'Dread Pirate Roberts', Drug Prohibition and the Dark Web
By now it is well known that the proprietor of the 'Silk Road' internet marketplace for drugs and other illicit products has been busted by the FBI. Of course, the idea that the State should prohibit drug use by adults is highly questionable. If one studies the history of legislation in this regard, it soon becomes clear that while these prohibitions have been variously dressed up in Puritan morality or appeals to the need to preserve the 'Volksgesundheit' (the peoples' health), these laws really were largely protectionist measures.
For instance, it is no coincidence that marihuana use became illegal around the time chemical concerns such as Du Pont de Nemours introduced artificial fibers. Making the plant that produces marihuana illegal at the same time removed the biggest competition to artificial fibers – hemp.
Similarly, drug prohibition leaves the field of supplying the population with various uppers and downers in the hands of the pharmaceutical industry, which is producing dangerous psychoactive medication by the wagon loads these days. What the long term consequences of feeding the population with various benzodiazepines and other types of psychoactive drugs that influence the serotonin, norepinephrine or dopamine balance in the brain (such as the infamous and widely prescribed antidepressant Prozac) are is not really known, but we do know that a great many mass murderers that have gone 'postal' in modern times have been taking such psychotropic drugs.
Today here is a vast variety of anti-depressants, stimulants, 'mood stabilizers', anxiolytics and anti-psychotic drugs on the market that produce billions in profits for the pharmaceutical industry. We would wager that if the prohibition of currently criminalized drugs (most of which are produced by nature) were rescinded, this business would suffer a steep decline.
The senseless 'war on drugs' has not achieved a single one of its purported objectives. Drug use has not decreased because of it. However, it has had a huge cost both in terms of money and lives. So why is it continuing in spite of the crushing weight of evidence proving that it does more harm than good? That's simple: if you want to know why, follow the money.
A huge amount of money is made because certain drugs are illegal. If prohibition were rescinded, a major source of revenue for criminal cartels would dry up, and a great many minions of the State would see their jobs becoming redundant. Moreover, a major source of their funding would disappear as well, which is currently available to them via 'the same article we argued that the changing social mood could actually lead to an end of prohibition in spite of all the vested interests arrayed in favor of maintaining it.'. As we pointed out previously, this pays inter alia for the militarization of the police, which these days can deploy a great many lethal toys as a result of this source of income. In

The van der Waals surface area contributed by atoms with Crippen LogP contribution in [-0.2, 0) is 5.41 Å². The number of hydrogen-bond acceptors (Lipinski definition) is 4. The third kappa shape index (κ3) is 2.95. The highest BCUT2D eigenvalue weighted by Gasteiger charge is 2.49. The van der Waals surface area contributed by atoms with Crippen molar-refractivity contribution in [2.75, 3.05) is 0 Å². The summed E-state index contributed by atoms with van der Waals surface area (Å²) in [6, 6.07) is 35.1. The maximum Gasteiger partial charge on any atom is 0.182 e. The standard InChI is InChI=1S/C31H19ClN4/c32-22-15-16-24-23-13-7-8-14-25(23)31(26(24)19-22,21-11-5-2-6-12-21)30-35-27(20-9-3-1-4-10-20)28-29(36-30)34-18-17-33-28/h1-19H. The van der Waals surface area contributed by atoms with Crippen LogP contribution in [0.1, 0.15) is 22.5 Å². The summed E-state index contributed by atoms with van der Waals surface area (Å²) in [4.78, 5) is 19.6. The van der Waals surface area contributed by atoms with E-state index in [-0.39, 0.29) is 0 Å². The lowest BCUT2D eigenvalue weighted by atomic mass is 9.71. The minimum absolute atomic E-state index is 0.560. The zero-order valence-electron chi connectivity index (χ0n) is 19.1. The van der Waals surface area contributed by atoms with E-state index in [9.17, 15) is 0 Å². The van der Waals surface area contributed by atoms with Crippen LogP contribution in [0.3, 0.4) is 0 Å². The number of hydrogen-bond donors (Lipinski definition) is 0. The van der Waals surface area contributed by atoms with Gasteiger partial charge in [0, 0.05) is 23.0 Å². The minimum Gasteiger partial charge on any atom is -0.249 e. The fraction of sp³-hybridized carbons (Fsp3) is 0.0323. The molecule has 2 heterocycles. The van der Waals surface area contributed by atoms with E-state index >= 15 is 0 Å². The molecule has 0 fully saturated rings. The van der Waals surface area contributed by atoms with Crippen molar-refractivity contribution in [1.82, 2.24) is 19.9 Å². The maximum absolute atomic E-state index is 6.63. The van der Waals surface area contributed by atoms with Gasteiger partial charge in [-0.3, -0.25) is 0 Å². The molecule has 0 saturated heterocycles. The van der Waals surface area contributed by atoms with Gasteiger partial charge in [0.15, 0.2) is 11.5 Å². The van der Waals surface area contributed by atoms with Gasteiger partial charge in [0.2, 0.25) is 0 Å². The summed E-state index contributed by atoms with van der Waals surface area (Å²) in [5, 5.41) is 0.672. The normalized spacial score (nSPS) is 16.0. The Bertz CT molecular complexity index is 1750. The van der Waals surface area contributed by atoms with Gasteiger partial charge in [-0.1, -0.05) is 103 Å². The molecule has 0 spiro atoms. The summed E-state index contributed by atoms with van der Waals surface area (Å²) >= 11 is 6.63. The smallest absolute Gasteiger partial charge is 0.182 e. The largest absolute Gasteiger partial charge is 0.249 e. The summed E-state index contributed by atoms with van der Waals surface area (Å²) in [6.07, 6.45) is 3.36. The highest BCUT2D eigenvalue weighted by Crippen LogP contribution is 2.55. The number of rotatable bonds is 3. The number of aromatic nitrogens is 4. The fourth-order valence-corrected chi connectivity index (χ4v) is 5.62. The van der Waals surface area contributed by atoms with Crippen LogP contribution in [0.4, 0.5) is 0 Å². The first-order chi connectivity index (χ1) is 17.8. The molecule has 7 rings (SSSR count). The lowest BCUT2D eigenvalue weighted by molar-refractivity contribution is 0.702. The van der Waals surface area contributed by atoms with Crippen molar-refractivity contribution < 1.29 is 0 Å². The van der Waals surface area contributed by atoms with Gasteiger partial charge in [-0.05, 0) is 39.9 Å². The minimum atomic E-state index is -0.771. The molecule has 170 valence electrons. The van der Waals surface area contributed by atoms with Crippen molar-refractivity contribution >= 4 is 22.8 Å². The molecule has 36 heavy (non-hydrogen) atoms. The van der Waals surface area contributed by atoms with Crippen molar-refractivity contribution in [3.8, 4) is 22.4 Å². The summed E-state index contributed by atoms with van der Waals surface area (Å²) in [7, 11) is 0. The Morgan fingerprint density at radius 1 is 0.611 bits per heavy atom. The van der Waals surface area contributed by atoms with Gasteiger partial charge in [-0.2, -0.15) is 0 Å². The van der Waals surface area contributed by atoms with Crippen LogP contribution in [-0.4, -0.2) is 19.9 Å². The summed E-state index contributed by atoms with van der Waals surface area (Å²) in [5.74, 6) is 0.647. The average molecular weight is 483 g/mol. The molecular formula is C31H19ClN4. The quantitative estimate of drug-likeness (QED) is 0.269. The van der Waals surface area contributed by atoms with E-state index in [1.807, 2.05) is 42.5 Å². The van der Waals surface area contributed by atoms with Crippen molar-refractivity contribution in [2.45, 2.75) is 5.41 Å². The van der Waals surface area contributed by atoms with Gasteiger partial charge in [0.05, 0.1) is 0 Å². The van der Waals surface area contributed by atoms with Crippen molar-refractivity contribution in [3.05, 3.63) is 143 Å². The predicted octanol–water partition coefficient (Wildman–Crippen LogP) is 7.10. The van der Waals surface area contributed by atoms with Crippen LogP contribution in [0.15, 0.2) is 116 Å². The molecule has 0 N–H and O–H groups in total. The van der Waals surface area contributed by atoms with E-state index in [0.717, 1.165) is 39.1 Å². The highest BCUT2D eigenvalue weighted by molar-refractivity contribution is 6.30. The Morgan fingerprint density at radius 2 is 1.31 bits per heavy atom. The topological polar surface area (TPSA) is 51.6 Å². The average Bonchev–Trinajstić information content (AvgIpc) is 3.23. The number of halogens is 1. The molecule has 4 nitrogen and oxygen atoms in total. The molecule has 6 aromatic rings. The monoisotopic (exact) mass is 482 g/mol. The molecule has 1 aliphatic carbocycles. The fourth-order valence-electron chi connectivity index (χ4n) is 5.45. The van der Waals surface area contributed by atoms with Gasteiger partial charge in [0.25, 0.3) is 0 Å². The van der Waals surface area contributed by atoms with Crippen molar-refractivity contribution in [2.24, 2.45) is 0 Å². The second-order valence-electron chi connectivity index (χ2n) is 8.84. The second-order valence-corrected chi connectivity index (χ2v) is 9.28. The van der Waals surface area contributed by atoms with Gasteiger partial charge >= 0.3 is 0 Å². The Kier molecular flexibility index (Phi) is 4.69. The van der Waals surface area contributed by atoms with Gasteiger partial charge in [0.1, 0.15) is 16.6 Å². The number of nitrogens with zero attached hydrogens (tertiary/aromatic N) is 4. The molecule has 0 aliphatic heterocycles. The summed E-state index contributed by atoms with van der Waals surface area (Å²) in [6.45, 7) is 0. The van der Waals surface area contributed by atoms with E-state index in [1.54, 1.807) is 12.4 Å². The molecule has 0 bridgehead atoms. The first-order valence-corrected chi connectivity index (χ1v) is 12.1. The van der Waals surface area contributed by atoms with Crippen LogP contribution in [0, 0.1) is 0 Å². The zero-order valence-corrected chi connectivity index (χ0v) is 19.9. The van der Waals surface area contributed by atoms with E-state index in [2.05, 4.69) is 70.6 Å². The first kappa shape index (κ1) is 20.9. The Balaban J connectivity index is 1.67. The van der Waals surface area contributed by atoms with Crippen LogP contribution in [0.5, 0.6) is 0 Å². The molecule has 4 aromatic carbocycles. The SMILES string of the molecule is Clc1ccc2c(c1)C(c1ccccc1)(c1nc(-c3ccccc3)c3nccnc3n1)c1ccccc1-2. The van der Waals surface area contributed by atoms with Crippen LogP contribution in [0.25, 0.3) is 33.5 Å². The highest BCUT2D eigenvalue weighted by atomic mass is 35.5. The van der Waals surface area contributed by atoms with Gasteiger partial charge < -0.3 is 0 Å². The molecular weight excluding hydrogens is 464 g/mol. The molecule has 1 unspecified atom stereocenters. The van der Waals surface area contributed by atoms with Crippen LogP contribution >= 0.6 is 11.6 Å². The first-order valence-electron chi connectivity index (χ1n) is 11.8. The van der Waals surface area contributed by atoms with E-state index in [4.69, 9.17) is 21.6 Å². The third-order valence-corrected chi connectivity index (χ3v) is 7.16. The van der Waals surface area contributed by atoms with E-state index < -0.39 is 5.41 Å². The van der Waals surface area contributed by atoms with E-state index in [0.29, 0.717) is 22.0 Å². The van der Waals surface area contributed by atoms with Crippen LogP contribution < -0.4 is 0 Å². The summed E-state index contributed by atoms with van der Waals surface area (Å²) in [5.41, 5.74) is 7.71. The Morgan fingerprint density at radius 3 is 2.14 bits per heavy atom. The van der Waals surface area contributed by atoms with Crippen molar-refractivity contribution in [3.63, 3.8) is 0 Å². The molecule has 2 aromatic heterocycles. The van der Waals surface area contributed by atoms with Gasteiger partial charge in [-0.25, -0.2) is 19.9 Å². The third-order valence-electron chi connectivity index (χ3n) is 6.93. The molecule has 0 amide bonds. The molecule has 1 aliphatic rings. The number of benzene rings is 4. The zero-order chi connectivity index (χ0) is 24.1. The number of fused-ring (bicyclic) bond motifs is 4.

The 'Dread Pirate' apparently believed in non-coerced free markets, which he cited as a major reason to open his online drug bazaar. What is perhaps not widely known is that he was actually not busted because of any weaknesses in the TOR-based 'dark web'. He simply made a number of stupid mistakes that allowed the authorities to track him down by employing standard investigative procedures. The following cartoon probably illustrates it well:
How to bust dark web users
(Image source unknown, via askqtp.com)
For readers interested in the technical aspects of the bust, this article at 'The Verge' has more detail on the topic. As the Verge maintains, the 'Dread Pirate' may have been busted, but the 'Dark Web' lives on. Note here that the TOR network is not merely something that is exclusively used by criminals. For many a regime critic and political dissident living in an authoritarian regime the anonymity of the 'Dark Web' is a literally a life saver. Naturally, governments everywhere dislike it, regardless of whether they are democratic or authoritarian: they dislike it simply because it is not under their control. However, there seems nothing they can do about it short of shutting down the internet altogether.
The Bitcoin Connection
In order to make anonymous payments on 'Silk Road' possible, the site used Bitcoin. In fact, when it became widely known that the drug marketplace accepted Bitcoin in payment, the price of the currency began its fantastic climb. This is no surprise, as these news were the first hard evidence that Bitcoin was actually used as a medium of exchange.
Bitcoin detractors everywhere no doubt rejoiced when Solk Road was busted: finally, a major prop helping the currency retain its value had been removed. Bitcoin duly suffered a 'mini crash' when the news hit, but it seems now that the currency's detractors have overestimated Silk Road's importance and underestimated the degree to which Bitcoin has become accepted as a store of value (it is not yet a widely used medium of exchange, but it would probably be correct to refer to it as a secondary medium of exchange by now).